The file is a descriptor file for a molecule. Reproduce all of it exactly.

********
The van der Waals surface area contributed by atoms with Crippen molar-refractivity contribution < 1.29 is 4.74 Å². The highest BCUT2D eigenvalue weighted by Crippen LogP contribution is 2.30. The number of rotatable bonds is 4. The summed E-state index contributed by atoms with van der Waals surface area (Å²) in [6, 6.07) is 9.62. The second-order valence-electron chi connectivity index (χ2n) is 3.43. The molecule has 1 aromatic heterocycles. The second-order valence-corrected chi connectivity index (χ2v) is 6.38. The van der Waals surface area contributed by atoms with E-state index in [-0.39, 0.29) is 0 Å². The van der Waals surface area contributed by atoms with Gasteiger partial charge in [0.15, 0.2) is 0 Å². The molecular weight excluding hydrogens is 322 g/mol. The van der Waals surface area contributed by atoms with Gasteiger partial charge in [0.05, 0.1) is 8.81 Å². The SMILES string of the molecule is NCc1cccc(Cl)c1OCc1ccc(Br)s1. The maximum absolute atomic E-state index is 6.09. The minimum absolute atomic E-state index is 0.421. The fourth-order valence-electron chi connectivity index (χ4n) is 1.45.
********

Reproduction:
The van der Waals surface area contributed by atoms with Crippen molar-refractivity contribution < 1.29 is 4.74 Å². The highest BCUT2D eigenvalue weighted by Crippen LogP contribution is 2.30. The number of rotatable bonds is 4. The summed E-state index contributed by atoms with van der Waals surface area (Å²) in [6, 6.07) is 9.62. The second-order valence-electron chi connectivity index (χ2n) is 3.43. The molecule has 1 aromatic heterocycles. The second-order valence-corrected chi connectivity index (χ2v) is 6.38. The van der Waals surface area contributed by atoms with E-state index in [-0.39, 0.29) is 0 Å². The van der Waals surface area contributed by atoms with Gasteiger partial charge in [0.15, 0.2) is 0 Å². The molecular weight excluding hydrogens is 322 g/mol. The van der Waals surface area contributed by atoms with Gasteiger partial charge in [0.05, 0.1) is 8.81 Å². The SMILES string of the molecule is NCc1cccc(Cl)c1OCc1ccc(Br)s1. The maximum absolute atomic E-state index is 6.09. The minimum absolute atomic E-state index is 0.421. The fourth-order valence-electron chi connectivity index (χ4n) is 1.45.